On April 3, 2014, Eich stepped down as CEO and resigned from working at Mozilla.[18][19] In his personal blog, Eich posted that "under the present circumstances, I cannot be an effective leader."[20][21] Following Eich's resignation, the National Organization for Marriage called for its own boycott of Mozilla, due to "gay activists who have forced him out of the company he has helped lead for years."[17][22]


  1. ^ a b Lohr, Steve (1996-09-09). "Part Artist, Part Hacker And Full-Time Programmer". The New York Times. 
  2. ^
  3. ^ Swisher, Kara. "Mozilla Co-Founder Brendan Eich Resigns as CEO, Leaves Foundation Board". Recode. Retrieved April 3, 2014. 
  4. ^ a b "Brendan Eich and JavaScript", Inventors, About .
  5. ^ a b Saternos, Casimir (2014-03-28). Client-Server Web Apps with JavaScript and Java. O'Reilly Media. pp. 32–. ISBN 9781449369293. Retrieved 4 April 2014. 
  6. ^ Severance, Charles (February 2012). "JavaScript: Designing a Language in 10 Days" (PDF). Computer (magazine). Retrieved April 4, 2014. 
  7. ^ "JavaScript: General introduction". Retrieved 2011-02-12. 
  8. ^ Eich, Brendan (June 21, 2011). "New JavaScript Engine Module Owner". 
  9. ^ Seibel, Peter (2009-09-16). Coders at Work: Reflections on the Craft of Programming. Apress. pp. 132–. ISBN 9781430219484. Retrieved 4 April 2014. 
  10. ^ "Mozilla Foundation Forms New Organization to Further the Creation of Free, Open Source Internet Software, Including the Award-Winning Mozilla Firefox Browser". Mozilla Foundation. 2005-08-03. Retrieved 2011-02-12. Brendan Eich, a co-founder and long-time technical leader of the Mozilla project, will become the chief technical officer of the Mozilla Corporation. 
  11. ^ "Leadership Changes" (blog). Mozilla. March 24, 2014. Retrieved March 24, 2014. 
  12. ^ a b Netburn, Deborah (2012-04-04). "Brendan Eich's Prop. 8 contribution gets Twittersphere buzzing". LA Times. Retrieved 2012-04-17. 
  13. ^ Johnston, Ian (April 1, 2014). "OkCupid calls for Firefox boycott to protest anti-gay marriage CEO Brendan Eich". Independent. Retrieved June 5, 2014.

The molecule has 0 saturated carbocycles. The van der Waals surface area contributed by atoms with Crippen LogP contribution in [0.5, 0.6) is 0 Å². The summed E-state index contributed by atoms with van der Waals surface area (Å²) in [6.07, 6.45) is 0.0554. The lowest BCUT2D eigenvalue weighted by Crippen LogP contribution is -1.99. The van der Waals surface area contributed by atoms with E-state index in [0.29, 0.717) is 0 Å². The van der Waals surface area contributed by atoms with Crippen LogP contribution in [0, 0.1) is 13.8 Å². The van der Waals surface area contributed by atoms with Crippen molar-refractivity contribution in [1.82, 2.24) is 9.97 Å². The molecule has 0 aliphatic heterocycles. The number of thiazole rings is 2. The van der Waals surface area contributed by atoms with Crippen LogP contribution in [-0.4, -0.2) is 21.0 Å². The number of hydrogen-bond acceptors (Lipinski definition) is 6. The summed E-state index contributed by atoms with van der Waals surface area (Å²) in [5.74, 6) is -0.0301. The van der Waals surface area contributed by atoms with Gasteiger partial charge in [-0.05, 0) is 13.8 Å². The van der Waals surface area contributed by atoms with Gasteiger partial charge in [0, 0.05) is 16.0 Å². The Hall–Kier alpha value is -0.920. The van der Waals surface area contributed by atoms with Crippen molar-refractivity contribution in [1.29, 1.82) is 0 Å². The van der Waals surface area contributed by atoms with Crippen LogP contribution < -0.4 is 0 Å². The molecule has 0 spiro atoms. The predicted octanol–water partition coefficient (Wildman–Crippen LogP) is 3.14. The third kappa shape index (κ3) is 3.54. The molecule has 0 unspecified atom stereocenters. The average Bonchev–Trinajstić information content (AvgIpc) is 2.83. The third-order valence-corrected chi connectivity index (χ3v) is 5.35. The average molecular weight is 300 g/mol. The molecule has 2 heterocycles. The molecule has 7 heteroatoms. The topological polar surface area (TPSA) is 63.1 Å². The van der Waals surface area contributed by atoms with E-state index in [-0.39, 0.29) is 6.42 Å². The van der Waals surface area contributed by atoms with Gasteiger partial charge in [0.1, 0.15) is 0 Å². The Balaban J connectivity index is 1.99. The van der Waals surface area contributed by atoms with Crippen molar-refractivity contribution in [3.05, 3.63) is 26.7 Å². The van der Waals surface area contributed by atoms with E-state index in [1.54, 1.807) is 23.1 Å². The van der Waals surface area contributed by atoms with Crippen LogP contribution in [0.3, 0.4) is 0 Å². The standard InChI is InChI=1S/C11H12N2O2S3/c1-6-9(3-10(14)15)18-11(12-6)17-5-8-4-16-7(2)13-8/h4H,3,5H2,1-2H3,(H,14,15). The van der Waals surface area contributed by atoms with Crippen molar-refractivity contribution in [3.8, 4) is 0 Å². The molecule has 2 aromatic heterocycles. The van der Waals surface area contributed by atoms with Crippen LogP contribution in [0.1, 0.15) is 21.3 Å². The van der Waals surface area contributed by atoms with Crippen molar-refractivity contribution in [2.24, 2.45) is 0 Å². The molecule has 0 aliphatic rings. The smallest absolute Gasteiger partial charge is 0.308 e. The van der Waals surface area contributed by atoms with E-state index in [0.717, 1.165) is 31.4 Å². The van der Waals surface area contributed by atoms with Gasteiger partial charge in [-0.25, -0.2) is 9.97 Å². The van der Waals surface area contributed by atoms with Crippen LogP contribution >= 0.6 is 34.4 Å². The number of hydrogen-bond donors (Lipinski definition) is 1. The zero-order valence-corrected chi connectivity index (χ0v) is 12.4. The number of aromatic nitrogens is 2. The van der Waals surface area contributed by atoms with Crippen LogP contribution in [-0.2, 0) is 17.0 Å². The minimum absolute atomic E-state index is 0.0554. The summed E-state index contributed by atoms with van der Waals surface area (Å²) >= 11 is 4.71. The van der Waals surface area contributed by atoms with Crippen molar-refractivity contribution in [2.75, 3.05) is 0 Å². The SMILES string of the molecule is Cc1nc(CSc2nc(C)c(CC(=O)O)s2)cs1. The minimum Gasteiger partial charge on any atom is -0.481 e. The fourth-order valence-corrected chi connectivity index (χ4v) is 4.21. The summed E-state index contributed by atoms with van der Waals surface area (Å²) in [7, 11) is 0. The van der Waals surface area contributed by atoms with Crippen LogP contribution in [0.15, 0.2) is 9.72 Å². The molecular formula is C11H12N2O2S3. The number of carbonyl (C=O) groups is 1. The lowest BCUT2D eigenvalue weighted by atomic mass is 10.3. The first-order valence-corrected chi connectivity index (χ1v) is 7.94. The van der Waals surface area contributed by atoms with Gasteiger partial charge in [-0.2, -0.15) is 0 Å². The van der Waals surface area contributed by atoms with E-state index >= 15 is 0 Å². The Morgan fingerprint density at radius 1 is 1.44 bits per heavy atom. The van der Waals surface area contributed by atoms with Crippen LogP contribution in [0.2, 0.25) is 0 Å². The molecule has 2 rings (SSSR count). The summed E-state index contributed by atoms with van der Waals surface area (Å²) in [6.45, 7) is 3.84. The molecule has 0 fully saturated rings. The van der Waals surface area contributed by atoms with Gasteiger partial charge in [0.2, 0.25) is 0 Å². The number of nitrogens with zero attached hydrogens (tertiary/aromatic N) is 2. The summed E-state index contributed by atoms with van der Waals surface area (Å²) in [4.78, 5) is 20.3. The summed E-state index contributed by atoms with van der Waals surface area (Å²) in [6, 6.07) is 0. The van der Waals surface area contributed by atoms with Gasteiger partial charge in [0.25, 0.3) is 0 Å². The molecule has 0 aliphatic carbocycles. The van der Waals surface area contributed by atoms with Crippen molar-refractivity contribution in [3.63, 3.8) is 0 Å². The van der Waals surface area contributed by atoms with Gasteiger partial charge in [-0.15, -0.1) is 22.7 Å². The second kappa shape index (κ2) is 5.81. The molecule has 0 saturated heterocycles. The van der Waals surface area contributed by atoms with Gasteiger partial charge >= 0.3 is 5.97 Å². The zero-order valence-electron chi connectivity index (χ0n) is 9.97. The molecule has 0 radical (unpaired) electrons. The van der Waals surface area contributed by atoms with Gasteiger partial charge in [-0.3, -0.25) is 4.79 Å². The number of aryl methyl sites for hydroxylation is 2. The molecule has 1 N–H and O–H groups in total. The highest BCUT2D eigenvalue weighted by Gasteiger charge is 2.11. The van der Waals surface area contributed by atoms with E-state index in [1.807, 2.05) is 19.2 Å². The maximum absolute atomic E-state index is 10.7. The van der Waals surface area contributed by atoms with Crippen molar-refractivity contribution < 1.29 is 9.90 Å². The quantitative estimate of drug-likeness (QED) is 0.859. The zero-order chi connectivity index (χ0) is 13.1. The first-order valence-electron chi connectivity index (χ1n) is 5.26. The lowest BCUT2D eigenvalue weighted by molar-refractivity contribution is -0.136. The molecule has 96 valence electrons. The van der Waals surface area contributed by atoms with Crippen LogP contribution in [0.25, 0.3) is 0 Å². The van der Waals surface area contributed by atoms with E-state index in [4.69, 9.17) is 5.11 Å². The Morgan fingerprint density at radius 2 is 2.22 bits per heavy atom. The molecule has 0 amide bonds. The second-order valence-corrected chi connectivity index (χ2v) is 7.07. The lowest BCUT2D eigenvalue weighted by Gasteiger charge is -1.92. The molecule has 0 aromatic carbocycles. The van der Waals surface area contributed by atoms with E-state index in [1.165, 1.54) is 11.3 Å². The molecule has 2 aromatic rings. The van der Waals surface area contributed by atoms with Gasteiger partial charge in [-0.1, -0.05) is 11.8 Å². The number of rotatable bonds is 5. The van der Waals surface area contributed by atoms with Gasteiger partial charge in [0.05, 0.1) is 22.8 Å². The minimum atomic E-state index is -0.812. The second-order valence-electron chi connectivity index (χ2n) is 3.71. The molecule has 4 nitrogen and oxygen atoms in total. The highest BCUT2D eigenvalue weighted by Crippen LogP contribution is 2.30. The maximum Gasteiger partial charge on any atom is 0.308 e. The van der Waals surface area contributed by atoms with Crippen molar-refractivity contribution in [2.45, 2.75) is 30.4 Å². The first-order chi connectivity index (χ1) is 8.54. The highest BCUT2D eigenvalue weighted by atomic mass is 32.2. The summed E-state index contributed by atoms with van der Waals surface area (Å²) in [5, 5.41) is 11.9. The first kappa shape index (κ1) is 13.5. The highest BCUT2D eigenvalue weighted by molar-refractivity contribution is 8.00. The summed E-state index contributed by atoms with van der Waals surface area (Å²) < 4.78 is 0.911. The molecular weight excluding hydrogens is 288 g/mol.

14. ^ Byrdum, Sunnivie (March 26, 2014). "OkCupid calls for Firefox boycott to protest anti-gay marriage CEO Brendan Eich". The Advocate. 
  15. ^ Machkovech, Sam (March 27, 2014). "Mozilla employees tell Brendan Eich he needs to "step down"". Ars Technica. Retrieved March 28, 2014. 
  16. ^ Koehler, Christie (March 24, 2014). "On Brendan Eich as CEO of Mozilla". Subfictional Studios. Retrieved April 7, 2014. 
  17. ^ a b McAllister, Neil (April 8, 2014). "Gay marriage foes outraged at Mozilla CEO flap, call for boycott". The Register. Retrieved June 5, 2014. 
  18. ^ Baker, Mitchell. "Brendan Eich Steps Down as Mozilla CEO". The Mozilla Blog. 
  19. ^ "FAQ on CEO Resignation". Mozilla. April 5, 2014. Retrieved April 6, 2014. 
  20. ^ Kim, Susana (April 3, 2014). "Mozilla CEO Brendan Eich Resigns After Protests from Gay Marriage Supporters". ABC News. Retrieved April 3, 2014. 
  21. ^ "Brendan Eich steps down as Mozilla CEO". April 3, 2014. Retrieved April 8, 2014. 
  22. ^ Blake, Aaron (April 4, 2014). "Anti-gay marriage group calls for boycott of Mozilla Firefox". Washington Post. Retrieved June 5, 2014. 

External links[edit]

Preceded by
Gary Kovacs
CEO of Mozilla Corporation
24 March 2014 – 3 April 2014
Succeeded by
Chris Beard